Don Coxe on Sunspots, Demographics, and Your Investments

Allison Wagner

    Don Coxe is an investment strategist. But unlike most investment strategists that flaunt degrees in mathematics or quantum physics, Coxe is a curious historian. At 73, his curiosity has yet to wane, and his quarterly newsletter Basic Points has followed him from his old employer BMO to his new investment advisory business.

    He makes investment a fun pursuit, not only of numbers, but of knowledge. In his own word, he studies history to “compare popular views about economics, finance, geopolitics with evidence of what has happened in various eras.” And making money is merely a financially rewarding byproduct of that pursuit.

    In his March edition of Basic Points, Coxe drew my attention to a few points rarely discussed by investment advisors and analysts in the mainstream. Let’s see what they are.

    Lack of sunspot activities and possible crop failures

    Most of us are aware that the earth has been warming up in the last couple of centuries. The rise of environmentalism makes sure of that, and Gore’s Inconvenient Truth enforces that belief. As humans, we are no doubt responsible for the unprecedented level of pollution and degradation to our natural habitats. But the feverish pitch of the environmentalists has become dogmatic in recent years, and any dissent over either methodology or the validity of data that supports their belief is deemed treasonous.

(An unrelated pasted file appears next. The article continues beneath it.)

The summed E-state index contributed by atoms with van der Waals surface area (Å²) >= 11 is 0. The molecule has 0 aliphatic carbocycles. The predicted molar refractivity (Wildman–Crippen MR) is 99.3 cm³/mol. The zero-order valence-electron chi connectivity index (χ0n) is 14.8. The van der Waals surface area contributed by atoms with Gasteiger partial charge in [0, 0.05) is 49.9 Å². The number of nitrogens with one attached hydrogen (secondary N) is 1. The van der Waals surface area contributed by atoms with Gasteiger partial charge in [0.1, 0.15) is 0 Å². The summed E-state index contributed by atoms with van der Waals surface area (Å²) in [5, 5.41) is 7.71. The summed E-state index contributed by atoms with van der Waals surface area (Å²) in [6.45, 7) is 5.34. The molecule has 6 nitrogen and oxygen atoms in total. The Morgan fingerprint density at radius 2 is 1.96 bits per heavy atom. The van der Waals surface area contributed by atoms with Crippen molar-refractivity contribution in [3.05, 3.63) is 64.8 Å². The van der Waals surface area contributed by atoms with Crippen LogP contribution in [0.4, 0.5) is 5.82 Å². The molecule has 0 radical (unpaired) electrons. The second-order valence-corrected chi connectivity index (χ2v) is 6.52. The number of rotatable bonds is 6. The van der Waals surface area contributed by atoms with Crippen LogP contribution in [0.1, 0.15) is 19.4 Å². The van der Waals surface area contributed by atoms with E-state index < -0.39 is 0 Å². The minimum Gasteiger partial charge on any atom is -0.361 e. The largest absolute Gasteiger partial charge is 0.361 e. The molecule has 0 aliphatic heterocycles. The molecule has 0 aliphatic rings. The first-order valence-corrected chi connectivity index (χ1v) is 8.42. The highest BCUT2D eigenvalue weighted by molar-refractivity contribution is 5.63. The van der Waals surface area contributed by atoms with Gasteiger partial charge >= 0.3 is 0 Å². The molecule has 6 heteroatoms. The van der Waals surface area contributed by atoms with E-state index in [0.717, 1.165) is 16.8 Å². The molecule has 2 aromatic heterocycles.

As much as environmental awareness is a more than commendable cause, the sensationalism and the selectivity over the type of news and data that make it to the front page has been astounding. Bloopers are swept into the background, and wildly pessimistic and sensationalistic pieces inject more fear and exaggerated claims into mainstream conversations. We are all for a better living environment, but no end justifies the means if facts and truths are misrepresented in the process. The public will turn their backs on the cause, no matter how noble it may be.

    But back to the issue on hand for now. With all of that hoopla, you would think that a cooling earth would bring a sigh of relief to the world. But no. According to climatologists, the patterns of the sunspots have been: ten years of sunspot activity, a year of rest, and then a new cycle. The last cycle ended in 2006, and there was little activity in 2007. The troubling thing is that they didn’t appear in 2008, or in 2009 so far. This means that we are experiencing the longest sunspot drought in more than two centuries. Scientists are expecting the sun to resume maximum activity anytime now. But then again, they have been holding their breath with little avail for the past year.

    So what does this mean for investors? Coxe thinks if sunspot inactivity continues, we are headed for another year of crop failures and agricultural disaster. He suggests we “watch the websites that update the sunspot story. If the spots don’t return by mid-June, then there might well be great rallies in the grains. Buy the fertilizer, seed and farm equipment stocks.”